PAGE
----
Contemporary art Collectors News United Kingdom

‘Grandmotherly’ arts patron reopens foundation after £1.4m expansion

Delfina Entrecanales now supports the largest residency programme in London—and isn’t afraid to show artists some tough love

The Spanish-born Delfina Entrecanales is known as a “grandmother” to her artists—a term she embraces. “I tell them off, I don’t care,” she says

After a ten-month expansion costing £1.4m, the 86-year-old arts patron Delfina Entrecanales reopened the doors to her art foundation in London on Friday, 17 January. Now occupying two knocked-through Edwardian townhouses on a quiet backstreet in Victoria, near Buckingham Palace, the Delfina Foundation has doubled in size to become the largest residency programme in the capital. The London-based Studio Octopi and the Cairo-based Shahira Fahmy Architects collaborated on the building, which can now host eight artist-residents at a time.

The UK’s culture minister Ed Vaizey welcomed visitors last week to the foundation’s gallery in the basement of the building, where the exhibition “The Politics of Food” is on display (20 January-15 February). “It’s great to be in a place that takes food as seriously as I do,” he said. “I expect hundreds of MPs will be beating a path to the door, especially when they hear how tidy it’s kept and that there is food here.”

Vaizey is not the only person to make note of the foundation’s coziness. The Spanish-born Entrecanales is known as a “grandmother” to her artists—a term she embraces. “I tell them off, I don’t care,” Entrecanales says. Aaron Cezar, the director of the foundation, explains: “Artists need tough love. The art world can get carried away with itself; artists need to be critical of the structure they make art in.”

Despite being honoured with a CBE (Commander of the Most Excellent Order of the British Empire) in 2012 and an Arts & Business Award from Prince Charles in December 2013, Entrecanales likes to get her hands dirty. She says she visits the foundation “a lot”, each time walking from her home in nearby Sloane Square. She has been known to scrub the floor, take out the rubbish and wash glasses. “I say to the artists: ‘If I clean, you clean’.” The philanthropist says her mother brought her up to “never show off”.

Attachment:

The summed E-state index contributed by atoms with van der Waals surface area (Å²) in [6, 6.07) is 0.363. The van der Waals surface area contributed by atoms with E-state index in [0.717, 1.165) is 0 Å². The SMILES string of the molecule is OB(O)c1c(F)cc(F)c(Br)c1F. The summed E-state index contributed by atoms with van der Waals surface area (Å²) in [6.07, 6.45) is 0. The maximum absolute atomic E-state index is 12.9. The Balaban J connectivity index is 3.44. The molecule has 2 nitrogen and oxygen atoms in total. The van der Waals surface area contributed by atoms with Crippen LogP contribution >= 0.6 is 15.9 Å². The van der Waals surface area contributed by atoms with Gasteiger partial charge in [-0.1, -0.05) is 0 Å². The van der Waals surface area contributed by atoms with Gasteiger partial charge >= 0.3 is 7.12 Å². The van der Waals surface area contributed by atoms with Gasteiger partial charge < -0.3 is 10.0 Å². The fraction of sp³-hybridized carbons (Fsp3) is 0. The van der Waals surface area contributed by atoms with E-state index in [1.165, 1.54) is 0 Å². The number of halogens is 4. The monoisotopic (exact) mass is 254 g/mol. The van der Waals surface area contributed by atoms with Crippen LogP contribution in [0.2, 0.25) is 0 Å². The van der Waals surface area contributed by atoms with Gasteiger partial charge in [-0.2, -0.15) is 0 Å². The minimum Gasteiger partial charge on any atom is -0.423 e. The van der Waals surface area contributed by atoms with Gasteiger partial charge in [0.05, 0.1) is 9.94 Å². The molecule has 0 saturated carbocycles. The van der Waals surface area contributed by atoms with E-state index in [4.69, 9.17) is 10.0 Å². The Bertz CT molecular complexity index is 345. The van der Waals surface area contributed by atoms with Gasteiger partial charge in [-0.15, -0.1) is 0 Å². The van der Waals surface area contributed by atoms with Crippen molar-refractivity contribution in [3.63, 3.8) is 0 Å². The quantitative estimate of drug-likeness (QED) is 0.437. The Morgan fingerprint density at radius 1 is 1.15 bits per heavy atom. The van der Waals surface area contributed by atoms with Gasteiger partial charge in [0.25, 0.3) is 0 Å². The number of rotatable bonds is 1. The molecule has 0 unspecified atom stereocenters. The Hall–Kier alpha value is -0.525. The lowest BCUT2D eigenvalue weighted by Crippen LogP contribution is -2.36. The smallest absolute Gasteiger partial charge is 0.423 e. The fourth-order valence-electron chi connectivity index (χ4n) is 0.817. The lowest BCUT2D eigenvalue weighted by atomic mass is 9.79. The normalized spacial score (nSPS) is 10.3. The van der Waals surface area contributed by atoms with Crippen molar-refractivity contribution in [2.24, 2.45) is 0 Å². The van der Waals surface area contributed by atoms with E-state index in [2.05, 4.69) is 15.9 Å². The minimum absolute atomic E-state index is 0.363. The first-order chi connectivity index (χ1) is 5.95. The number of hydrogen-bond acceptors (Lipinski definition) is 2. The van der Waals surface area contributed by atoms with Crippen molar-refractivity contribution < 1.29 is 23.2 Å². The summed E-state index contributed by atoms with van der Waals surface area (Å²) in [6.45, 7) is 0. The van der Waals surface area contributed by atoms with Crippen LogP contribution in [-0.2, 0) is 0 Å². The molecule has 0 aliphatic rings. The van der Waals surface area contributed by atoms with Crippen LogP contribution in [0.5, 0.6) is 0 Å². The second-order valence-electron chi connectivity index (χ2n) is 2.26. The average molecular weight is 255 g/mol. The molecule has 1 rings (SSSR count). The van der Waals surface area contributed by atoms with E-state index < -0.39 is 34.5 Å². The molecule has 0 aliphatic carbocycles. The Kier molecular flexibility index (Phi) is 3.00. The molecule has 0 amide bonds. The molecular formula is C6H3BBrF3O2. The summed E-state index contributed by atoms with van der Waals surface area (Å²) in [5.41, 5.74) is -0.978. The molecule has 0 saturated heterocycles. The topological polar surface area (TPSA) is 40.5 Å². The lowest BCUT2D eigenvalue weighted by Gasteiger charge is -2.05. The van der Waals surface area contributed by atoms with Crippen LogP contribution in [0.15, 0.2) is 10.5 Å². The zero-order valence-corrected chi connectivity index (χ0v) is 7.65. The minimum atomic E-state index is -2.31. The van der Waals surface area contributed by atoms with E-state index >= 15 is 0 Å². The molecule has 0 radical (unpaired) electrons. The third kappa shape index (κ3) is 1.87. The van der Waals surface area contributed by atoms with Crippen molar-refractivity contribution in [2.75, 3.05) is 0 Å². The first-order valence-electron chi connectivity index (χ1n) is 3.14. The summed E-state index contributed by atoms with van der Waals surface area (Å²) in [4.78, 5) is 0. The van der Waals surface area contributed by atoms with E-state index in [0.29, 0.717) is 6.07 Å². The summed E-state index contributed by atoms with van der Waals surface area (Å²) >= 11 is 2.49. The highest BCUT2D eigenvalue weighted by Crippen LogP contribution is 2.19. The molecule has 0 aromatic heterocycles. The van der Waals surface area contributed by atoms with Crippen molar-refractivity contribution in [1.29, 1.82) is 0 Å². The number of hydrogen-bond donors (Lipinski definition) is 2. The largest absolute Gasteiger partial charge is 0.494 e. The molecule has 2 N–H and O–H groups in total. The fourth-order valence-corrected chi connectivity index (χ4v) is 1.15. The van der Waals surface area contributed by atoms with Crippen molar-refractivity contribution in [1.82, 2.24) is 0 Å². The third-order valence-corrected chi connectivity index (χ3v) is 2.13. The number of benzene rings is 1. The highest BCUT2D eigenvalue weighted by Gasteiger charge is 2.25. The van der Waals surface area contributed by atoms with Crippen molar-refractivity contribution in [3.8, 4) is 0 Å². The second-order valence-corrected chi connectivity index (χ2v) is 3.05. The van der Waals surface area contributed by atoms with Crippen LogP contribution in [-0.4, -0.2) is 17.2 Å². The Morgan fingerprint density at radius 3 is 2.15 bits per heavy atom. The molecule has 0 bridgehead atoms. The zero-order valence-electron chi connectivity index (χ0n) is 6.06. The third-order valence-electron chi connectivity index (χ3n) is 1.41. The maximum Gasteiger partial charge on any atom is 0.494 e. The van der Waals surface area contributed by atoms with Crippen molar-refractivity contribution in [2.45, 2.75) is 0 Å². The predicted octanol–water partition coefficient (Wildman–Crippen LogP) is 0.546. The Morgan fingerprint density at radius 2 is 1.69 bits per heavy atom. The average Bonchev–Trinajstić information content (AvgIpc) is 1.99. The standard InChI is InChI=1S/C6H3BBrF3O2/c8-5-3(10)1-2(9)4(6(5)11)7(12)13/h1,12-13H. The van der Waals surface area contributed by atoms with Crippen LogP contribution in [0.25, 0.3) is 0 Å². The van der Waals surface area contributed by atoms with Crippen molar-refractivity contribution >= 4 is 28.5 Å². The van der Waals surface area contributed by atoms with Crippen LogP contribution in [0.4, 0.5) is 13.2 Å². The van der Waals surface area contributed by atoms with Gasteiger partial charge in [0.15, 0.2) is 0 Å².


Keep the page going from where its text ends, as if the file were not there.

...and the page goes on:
To say the patron is modest is an understatement. Since opening her first residency in Stratford, east London in 1988 (it was then known as the Delfina Studio Trust), Entrecanales has supported more than 500 artists, including Jane and Louise Wilson, Maurizio Cattelan, Martin Creed, Wael Shawky, Ala Younis, Tacita Dean and Karen Kilimnik.

Installation view of "The Politics of Food", Delfina Foundation, 2014. Photo: © Tim Bowditch
More from The Art Newspaper


Submit a comment

All comments are moderated. If you would like your comment to be approved, please use your real name, not a pseudonym. We ask for your email address in case we wish to contact you - it will not be made public and we do not use it for any other purpose.


Want to write a longer comment to this article? Email


Share this